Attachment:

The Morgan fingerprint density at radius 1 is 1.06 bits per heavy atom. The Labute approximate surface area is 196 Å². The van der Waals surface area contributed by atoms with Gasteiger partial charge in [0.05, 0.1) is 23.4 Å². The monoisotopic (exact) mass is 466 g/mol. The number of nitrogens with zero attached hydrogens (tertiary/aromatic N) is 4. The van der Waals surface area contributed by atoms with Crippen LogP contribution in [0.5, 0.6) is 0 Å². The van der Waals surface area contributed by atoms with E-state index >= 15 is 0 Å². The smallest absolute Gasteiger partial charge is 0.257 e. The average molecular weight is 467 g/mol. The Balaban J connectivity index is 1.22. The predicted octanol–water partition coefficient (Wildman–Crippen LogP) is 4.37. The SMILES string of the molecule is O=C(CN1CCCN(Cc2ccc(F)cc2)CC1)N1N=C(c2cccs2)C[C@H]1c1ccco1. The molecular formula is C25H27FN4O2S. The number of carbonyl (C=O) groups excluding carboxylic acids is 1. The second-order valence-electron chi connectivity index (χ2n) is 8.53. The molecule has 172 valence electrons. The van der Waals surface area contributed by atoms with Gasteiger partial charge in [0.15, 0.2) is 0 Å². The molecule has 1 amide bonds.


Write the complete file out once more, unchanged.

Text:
The Morgan fingerprint density at radius 1 is 1.06 bits per heavy atom. The Labute approximate surface area is 196 Å². The van der Waals surface area contributed by atoms with Gasteiger partial charge in [0.05, 0.1) is 23.4 Å². The monoisotopic (exact) mass is 466 g/mol. The number of nitrogens with zero attached hydrogens (tertiary/aromatic N) is 4. The van der Waals surface area contributed by atoms with Crippen LogP contribution in [0.5, 0.6) is 0 Å². The van der Waals surface area contributed by atoms with E-state index >= 15 is 0 Å². The smallest absolute Gasteiger partial charge is 0.257 e. The average molecular weight is 467 g/mol. The Balaban J connectivity index is 1.22. The predicted octanol–water partition coefficient (Wildman–Crippen LogP) is 4.37. The SMILES string of the molecule is O=C(CN1CCCN(Cc2ccc(F)cc2)CC1)N1N=C(c2cccs2)C[C@H]1c1ccco1. The molecular formula is C25H27FN4O2S. The number of carbonyl (C=O) groups excluding carboxylic acids is 1. The second-order valence-electron chi connectivity index (χ2n) is 8.53. The molecule has 172 valence electrons. The van der Waals surface area contributed by atoms with Gasteiger partial charge in [0.15, 0.2) is 0 Å². The molecule has 1 amide bonds.